The placenta is really an incredible organ that can not only nourish your growing unborn baby; but can offer some incredible benefits for the mother after birth. In our country, the practice of consuming one’s placenta isn’t something commonly discussed. After struggling with postpartum depression and low milk supply with my first two babies, I knew that when it came to having my third, this was something I needed to explore.
There are many ways that you can consume your placenta: eat it raw, cook it, enjoy in a smoothie, or have in encapsulated. Personally, I chose to have my placenta encapsulated. I wanted to be able to take it as my body needed over the course of my postpartum experience. Before I get too into this- please note that I am not a medical professional. This is just my personal experience.
Why did I choose to consume my placenta?
With my two births prior, I had suffered from postpartum depression, problems with my milk supply and I was seriously lacking in overall energy post-birth. While I loved having babies, I loathed my postpartum period. It was no walk in the park for me or my husband. And I couldn’t put my family through that intentionally again. I was ready to try whatever I could to help myself overcome the depression.
While I was getting more involved in more “natural” communities, I learned about placenta encapsulation. Almost every person I spoke to had incredible experiences with it and I felt overwhelmed with positivity surrounding the whole idea. I no longer felt it was gross, but natural. After all, we’re the only mammal that doesn’t consume their placenta after giving birth!
As I began my research, I came across a wonderful woman in my area that was certified. Working with her made this process very easy! When I gave birth to my son, I had it in my birth plan (and made sure to tell the nurse) that I wanted to keep my placenta. After his birth, the hospital stored my placenta for me to take home. Outside of my hospital, I met up with her and she took my placenta in a cooler. Three days later, she hand delivered my placenta pills and an umbilical cord keepsake at my home.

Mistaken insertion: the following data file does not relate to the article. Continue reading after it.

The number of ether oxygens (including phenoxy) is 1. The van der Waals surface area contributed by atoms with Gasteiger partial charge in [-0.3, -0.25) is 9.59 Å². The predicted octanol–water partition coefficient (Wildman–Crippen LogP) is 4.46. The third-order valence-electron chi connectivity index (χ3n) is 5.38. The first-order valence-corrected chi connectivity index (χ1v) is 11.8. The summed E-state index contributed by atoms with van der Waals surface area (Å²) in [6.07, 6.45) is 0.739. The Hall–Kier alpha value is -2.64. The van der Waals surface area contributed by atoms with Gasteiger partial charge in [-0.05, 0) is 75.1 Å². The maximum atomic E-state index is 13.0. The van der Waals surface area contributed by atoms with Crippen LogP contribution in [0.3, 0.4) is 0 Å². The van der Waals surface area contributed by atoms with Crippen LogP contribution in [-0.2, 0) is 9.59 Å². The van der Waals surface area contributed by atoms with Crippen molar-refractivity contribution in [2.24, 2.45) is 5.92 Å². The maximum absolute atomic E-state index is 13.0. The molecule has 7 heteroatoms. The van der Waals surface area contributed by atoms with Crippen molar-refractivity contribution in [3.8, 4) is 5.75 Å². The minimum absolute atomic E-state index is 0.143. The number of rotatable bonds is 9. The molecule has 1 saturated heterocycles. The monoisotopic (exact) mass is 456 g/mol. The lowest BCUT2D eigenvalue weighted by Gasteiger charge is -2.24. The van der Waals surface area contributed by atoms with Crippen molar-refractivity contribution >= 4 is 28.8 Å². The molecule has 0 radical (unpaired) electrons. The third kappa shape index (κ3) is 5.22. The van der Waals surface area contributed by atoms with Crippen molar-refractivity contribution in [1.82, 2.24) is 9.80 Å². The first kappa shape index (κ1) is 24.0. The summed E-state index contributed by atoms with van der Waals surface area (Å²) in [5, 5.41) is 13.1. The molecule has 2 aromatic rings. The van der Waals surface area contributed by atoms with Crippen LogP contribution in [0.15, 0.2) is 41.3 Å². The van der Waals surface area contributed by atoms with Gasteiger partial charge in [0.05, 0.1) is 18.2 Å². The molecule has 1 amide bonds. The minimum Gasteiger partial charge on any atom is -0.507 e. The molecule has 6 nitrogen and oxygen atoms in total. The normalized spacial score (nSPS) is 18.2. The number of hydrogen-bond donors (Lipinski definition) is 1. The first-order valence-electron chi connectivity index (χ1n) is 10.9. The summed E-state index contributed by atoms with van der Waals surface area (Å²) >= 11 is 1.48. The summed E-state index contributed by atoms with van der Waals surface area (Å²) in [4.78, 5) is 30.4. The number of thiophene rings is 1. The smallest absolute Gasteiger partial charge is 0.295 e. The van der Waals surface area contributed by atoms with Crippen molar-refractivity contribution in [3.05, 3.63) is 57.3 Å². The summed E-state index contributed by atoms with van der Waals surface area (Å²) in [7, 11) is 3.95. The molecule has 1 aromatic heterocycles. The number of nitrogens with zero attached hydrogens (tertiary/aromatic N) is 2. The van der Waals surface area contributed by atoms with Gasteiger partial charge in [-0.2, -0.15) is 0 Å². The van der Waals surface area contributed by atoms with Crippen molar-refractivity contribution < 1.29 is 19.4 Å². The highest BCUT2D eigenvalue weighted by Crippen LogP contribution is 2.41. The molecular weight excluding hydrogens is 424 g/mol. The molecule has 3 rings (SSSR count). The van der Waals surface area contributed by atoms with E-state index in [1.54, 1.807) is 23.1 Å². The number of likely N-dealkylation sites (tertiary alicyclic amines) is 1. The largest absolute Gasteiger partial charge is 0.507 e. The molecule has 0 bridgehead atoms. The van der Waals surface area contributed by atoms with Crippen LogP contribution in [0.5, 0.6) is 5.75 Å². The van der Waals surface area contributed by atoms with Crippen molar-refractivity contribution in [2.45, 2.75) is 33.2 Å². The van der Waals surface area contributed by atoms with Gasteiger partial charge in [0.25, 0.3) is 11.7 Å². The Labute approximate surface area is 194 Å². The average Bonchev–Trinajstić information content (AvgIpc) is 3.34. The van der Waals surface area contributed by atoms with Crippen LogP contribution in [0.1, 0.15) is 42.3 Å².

The placenta is very rich in certain hormones and nutrients, which is just gone after delivery. By encapsulating my placenta, I was able to wean my body off of these hormones naturally. Once the pills were in my possession, my body was just starting to get off that oxytocin high from delivering my sweet new baby. I took these pills 2-4 times a day for a few days as needed, and then gradually came off of them. I took at least one every day for the first six weeks after birth- and I can happily say, my experience was fantastic. While I had postpartum depression with the first two babies, it never touched me with baby number three.
Another perk to placenta encapsulation? My breast milk came in a day or so faster than the previous two births. My milk supply was never something I questioned with him- I had milk and plenty of it! He was gaining weight rather quickly; something his sisters had troubles with as babies. Our breastfeeding journey continued rather smoothly for 17 months, until he self-weaned.
Do I think it actually worked?
The short answer is YES. And to be honest, I know there’s not a whole lot of studies on consuming your placenta and I know some people will believe it’s a placebo effect. And that’s just fine! Personally, I feel very strongly that these pills helped keep me out of one of the deepest, darkest holes I’ve ever been in. It helped me bond with my baby and enjoy his first weeks of life. I will never have another baby and not have my placenta encapsulated – it was just that kind of experience for me.
My “baby” is now 20 months old and my placenta pills are tucked away in my freezer to keep fresh. If I’m having a rather difficult day, my little hormone miracle pill can pull me out of it. I have even been told that some women keep theirs until menopause to help with the hormone imbalance. It really is a magical pill that comes from a super incredible organ; the organ of life.
Interested in finding a placenta encapsulation specialist in your area? Take a look here for a directory.